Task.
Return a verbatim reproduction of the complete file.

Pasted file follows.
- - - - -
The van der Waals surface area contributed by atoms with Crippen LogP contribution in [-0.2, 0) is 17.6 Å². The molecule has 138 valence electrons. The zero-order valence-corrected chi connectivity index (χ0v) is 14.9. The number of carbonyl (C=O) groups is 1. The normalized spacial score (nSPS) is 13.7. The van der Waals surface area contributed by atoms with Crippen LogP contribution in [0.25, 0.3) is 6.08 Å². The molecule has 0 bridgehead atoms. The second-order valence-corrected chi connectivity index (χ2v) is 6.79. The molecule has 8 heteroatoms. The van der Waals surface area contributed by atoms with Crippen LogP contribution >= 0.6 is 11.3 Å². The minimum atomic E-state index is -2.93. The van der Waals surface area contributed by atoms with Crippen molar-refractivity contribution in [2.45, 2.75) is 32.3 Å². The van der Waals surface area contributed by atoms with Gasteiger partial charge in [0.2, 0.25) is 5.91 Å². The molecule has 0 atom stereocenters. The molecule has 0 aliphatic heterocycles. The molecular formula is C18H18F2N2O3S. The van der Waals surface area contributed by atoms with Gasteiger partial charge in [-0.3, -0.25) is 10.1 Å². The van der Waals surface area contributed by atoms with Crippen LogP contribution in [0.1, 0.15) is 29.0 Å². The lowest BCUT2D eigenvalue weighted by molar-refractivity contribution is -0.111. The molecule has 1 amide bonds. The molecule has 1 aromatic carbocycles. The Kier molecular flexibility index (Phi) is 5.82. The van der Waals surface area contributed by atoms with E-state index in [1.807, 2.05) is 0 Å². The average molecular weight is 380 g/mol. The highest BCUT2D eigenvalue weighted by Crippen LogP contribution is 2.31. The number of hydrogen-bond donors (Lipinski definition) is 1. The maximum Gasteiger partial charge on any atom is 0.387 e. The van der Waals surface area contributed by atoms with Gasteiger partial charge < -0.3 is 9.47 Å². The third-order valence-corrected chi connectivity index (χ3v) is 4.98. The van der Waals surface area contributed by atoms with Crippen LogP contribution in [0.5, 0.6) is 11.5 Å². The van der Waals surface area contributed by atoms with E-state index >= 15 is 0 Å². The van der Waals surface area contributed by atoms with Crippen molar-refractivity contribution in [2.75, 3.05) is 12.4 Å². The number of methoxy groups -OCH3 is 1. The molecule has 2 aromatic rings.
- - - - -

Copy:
The van der Waals surface area contributed by atoms with Crippen LogP contribution in [-0.2, 0) is 17.6 Å². The molecule has 138 valence electrons. The zero-order valence-corrected chi connectivity index (χ0v) is 14.9. The number of carbonyl (C=O) groups is 1. The normalized spacial score (nSPS) is 13.7. The van der Waals surface area contributed by atoms with Crippen LogP contribution in [0.25, 0.3) is 6.08 Å². The molecule has 0 bridgehead atoms. The second-order valence-corrected chi connectivity index (χ2v) is 6.79. The molecule has 8 heteroatoms. The van der Waals surface area contributed by atoms with Crippen LogP contribution >= 0.6 is 11.3 Å². The minimum atomic E-state index is -2.93. The van der Waals surface area contributed by atoms with Crippen molar-refractivity contribution in [2.45, 2.75) is 32.3 Å². The van der Waals surface area contributed by atoms with Gasteiger partial charge in [0.2, 0.25) is 5.91 Å². The molecule has 0 atom stereocenters. The molecule has 0 aliphatic heterocycles. The molecular formula is C18H18F2N2O3S. The van der Waals surface area contributed by atoms with Gasteiger partial charge in [-0.3, -0.25) is 10.1 Å². The van der Waals surface area contributed by atoms with Crippen LogP contribution in [0.1, 0.15) is 29.0 Å². The lowest BCUT2D eigenvalue weighted by molar-refractivity contribution is -0.111. The molecule has 1 amide bonds. The molecule has 1 aromatic carbocycles. The Kier molecular flexibility index (Phi) is 5.82. The van der Waals surface area contributed by atoms with E-state index in [1.807, 2.05) is 0 Å². The average molecular weight is 380 g/mol. The highest BCUT2D eigenvalue weighted by Crippen LogP contribution is 2.31. The number of hydrogen-bond donors (Lipinski definition) is 1. The maximum Gasteiger partial charge on any atom is 0.387 e. The van der Waals surface area contributed by atoms with Gasteiger partial charge < -0.3 is 9.47 Å². The third-order valence-corrected chi connectivity index (χ3v) is 4.98. The van der Waals surface area contributed by atoms with Crippen LogP contribution in [0.5, 0.6) is 11.5 Å². The van der Waals surface area contributed by atoms with E-state index >= 15 is 0 Å². The van der Waals surface area contributed by atoms with Crippen molar-refractivity contribution in [2.75, 3.05) is 12.4 Å². The number of methoxy groups -OCH3 is 1. The molecule has 2 aromatic rings.